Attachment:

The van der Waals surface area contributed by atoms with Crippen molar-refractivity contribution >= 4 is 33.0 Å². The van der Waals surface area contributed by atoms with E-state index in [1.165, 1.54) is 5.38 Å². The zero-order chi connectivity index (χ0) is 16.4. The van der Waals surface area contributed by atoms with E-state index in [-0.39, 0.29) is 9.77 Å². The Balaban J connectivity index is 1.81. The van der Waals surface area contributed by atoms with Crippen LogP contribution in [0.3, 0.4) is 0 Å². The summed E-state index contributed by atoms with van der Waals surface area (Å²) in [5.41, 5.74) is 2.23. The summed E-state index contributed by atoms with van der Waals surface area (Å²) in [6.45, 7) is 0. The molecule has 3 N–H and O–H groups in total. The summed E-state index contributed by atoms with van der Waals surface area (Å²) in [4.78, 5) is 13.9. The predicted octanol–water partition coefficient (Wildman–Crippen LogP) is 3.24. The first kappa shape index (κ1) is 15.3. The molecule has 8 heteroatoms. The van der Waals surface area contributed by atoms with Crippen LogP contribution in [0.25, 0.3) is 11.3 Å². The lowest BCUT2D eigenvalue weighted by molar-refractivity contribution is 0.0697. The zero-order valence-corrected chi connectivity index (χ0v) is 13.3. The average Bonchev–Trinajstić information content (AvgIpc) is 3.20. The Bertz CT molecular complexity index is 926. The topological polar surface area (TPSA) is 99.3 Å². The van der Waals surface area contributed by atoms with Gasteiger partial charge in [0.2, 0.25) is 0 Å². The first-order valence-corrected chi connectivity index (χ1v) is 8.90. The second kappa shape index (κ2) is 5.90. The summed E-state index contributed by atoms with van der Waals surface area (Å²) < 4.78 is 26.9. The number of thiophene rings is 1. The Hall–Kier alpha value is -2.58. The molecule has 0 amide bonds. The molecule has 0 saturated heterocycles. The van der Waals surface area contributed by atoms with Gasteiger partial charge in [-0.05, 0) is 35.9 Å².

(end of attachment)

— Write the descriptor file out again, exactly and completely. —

The van der Waals surface area contributed by atoms with Crippen molar-refractivity contribution >= 4 is 33.0 Å². The van der Waals surface area contributed by atoms with E-state index in [1.165, 1.54) is 5.38 Å². The zero-order chi connectivity index (χ0) is 16.4. The van der Waals surface area contributed by atoms with E-state index in [-0.39, 0.29) is 9.77 Å². The Balaban J connectivity index is 1.81. The van der Waals surface area contributed by atoms with Crippen LogP contribution in [0.3, 0.4) is 0 Å². The summed E-state index contributed by atoms with van der Waals surface area (Å²) in [5.41, 5.74) is 2.23. The summed E-state index contributed by atoms with van der Waals surface area (Å²) in [6.45, 7) is 0. The molecule has 3 N–H and O–H groups in total. The summed E-state index contributed by atoms with van der Waals surface area (Å²) in [4.78, 5) is 13.9. The predicted octanol–water partition coefficient (Wildman–Crippen LogP) is 3.24. The first kappa shape index (κ1) is 15.3. The molecule has 8 heteroatoms. The van der Waals surface area contributed by atoms with Crippen LogP contribution in [0.25, 0.3) is 11.3 Å². The lowest BCUT2D eigenvalue weighted by molar-refractivity contribution is 0.0697. The zero-order valence-corrected chi connectivity index (χ0v) is 13.3. The average Bonchev–Trinajstić information content (AvgIpc) is 3.20. The Bertz CT molecular complexity index is 926. The topological polar surface area (TPSA) is 99.3 Å². The van der Waals surface area contributed by atoms with Gasteiger partial charge in [0.2, 0.25) is 0 Å². The first-order valence-corrected chi connectivity index (χ1v) is 8.90. The second kappa shape index (κ2) is 5.90. The summed E-state index contributed by atoms with van der Waals surface area (Å²) < 4.78 is 26.9. The number of thiophene rings is 1. The Hall–Kier alpha value is -2.58. The molecule has 0 amide bonds. The molecule has 0 saturated heterocycles. The van der Waals surface area contributed by atoms with Gasteiger partial charge in [-0.05, 0) is 35.9 Å².